This new series is guest blogged by Doug Logan.
Doug Logan was the CEO for USATF from 2008 until September 2010. He was also the CEO, President and Commissioner for Major League Soccer from 1995 to 1999. To read more about his background and involvement in Track, Soccer, Rugby and the Music industry, read my Freelap Friday Five Interview
This is his 13th article. Click here for his entire series.
SHIN SPLINTS REDUX
Stand Up Straight!
When I managed a sports arena in the early eighties, we used to conduct a mass hiring of prospective ushers, ticket takers and other customer-contact employees. It took place about this time of year. I would personally lead workshops on proper demeanor and body language. The focus would quickly turn to proper posture.
One of the most difficult behaviors to change in a young person’s physical appearance has been their predisposition to slouch and to avoid eye contact. Somehow the post-James Dean generations have considered the mannerisms of this anti-heroic figure as the epitome of “cool”. Studies of effective customer-contact interactions all conclude that erect posture, squared shoulders and direct eye contact facilitate favorable reactions. We stressed techniques of military training; shoulders squared towards the rear, hips rolled forward, hands out of your pockets, weight balanced on both feet. We literally had to beat the “cool” out of the rookies.
Though we go through a period of volitional slouching in our teens, the curse of poor posture returns with a vengeance as we age. And, as a visual tell-tale of aging, a sloping spine often encourages others to label us as infirm, non-productive or irrelevant. The danger is that” we become what we look like”.
Dr. Hilary Tindle of the University of Pittsburgh School of Medicine recently wrote a wonderful book, Up, on the power of positive outlook in the areas of health and aging. In it she made the following statement: “The name of the game in aging is to retain as much executive function as possible for as long as possible, so that we can more fully enjoy the things that we love to do, which will keep us happier and healthier.”
I suggest that a full definition of “executive function” means retention of the respect accorded us when we stood straighter and taller. I therefore have made it a priority to mitigate this indignity of aging.
There are many contributors to the erosion of good posture in the elderly. The diminishing of core strength is one, and that can be tempered with an exercise regimen. A second contributor has to do with poor balance which drives one to look down to make sure one does not trip and fall. Again, there are exercises one can do to improve overall balance.
My problem is a bit more complex. In 2004 I took a bad fall on the ice on a New York City street which resulted in compression fractures of four vertebrae. Subsequent tests showed I had bone density issues and the onset of mild osteoporosis. In my last two physical examinations, the diagnosis of Kyphosis, or forward curvature of the spine, was noted.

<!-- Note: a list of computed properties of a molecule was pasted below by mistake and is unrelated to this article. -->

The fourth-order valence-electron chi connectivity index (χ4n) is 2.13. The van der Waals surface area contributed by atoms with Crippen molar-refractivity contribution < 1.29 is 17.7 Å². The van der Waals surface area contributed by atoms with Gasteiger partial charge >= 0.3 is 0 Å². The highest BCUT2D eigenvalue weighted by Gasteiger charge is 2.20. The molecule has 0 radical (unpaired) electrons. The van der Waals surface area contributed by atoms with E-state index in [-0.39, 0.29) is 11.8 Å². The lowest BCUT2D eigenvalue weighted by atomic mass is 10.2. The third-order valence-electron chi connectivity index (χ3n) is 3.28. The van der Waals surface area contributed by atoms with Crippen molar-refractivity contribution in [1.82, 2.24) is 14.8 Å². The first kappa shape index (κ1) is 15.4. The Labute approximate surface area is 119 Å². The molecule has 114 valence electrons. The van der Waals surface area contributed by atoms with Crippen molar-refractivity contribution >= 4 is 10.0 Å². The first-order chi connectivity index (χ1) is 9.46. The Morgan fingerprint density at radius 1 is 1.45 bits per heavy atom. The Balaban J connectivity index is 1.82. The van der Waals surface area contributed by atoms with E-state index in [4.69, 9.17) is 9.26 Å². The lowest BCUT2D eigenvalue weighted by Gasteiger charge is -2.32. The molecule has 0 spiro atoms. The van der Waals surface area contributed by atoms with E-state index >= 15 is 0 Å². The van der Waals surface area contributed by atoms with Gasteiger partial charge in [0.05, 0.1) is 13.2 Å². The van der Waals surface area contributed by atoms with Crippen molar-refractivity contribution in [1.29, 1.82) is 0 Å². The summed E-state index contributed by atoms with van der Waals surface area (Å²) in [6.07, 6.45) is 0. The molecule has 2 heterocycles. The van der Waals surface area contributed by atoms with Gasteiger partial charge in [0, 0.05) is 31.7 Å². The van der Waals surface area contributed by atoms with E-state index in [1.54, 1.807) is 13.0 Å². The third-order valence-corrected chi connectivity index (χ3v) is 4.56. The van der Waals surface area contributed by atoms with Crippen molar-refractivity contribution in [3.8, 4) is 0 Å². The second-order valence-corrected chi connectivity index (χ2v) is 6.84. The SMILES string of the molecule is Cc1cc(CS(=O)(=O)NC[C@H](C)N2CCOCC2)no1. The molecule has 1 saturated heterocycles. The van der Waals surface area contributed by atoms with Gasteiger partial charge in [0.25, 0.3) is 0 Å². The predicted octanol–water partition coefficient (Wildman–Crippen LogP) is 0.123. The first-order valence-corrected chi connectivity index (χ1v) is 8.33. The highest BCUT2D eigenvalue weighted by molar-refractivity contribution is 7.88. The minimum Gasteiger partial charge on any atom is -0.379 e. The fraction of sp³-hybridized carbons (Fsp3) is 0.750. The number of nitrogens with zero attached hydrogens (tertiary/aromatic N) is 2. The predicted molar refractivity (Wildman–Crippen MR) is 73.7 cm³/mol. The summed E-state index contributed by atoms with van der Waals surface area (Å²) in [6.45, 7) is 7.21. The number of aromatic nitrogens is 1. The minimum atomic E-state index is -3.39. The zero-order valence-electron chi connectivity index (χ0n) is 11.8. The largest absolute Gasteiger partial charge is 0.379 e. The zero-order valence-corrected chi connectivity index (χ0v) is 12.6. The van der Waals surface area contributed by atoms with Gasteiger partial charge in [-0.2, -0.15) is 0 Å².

In October of 2011 I went to see Dr. Bruce Long at the Cleveland Clinic, a noted authority on bone issues. After examining me he recommended three things I should do. The first was to take 1,000 units of Vitamin D3, daily, at supper to facilitate calcium absorption. The second thing he suggested is that I should wear a backpack several days a week on my daily five-miler and I should carry 15 to 20 lbs. of dead weight in it. This would change my posture as I walked and throw my shoulders and upper back to the rear. This made a lot of sense.
The third recommendation was very interesting. He described a research project that was done with former athletes. In this study they tried to determine what athletes had the least predisposition to osteoporosis and other complications like Kyphosis. The results showed that former basketball and volleyball players had the best outcomes. They concluded that the action of jumping and jarring the spine contributed to this protection. Dr. Long showed me an exercise he called “heel drops”, where you go up on your toes and then drop to your heels. He prescribed I do 50 a day.
I have taken the D3, worn the backpack and done the heel drops now for nearly two years. I feel I am more erect but it took an encounter last Sunday to validate my regimen.
I was having lunch in a coffee shop when I was approached by an old friend and neighbor, Coach John Cook. John is a former professional soccer player and has been one of our pre-eminent long distance running coaches. He has worked with Shalane Flanagan, Abdi Bile, Leo Manzano and Shannon Rowbury among others. He is also a bit of a fitness freak.
John mentioned that he had seen me walking the Florida roads several times in the past few months. He kidded me that I was walking at a faster pace than he was running. He then remarked twice that I seemed to be walking much more erect, with much better posture.
Homo Erectus! Thank you, Dr. Long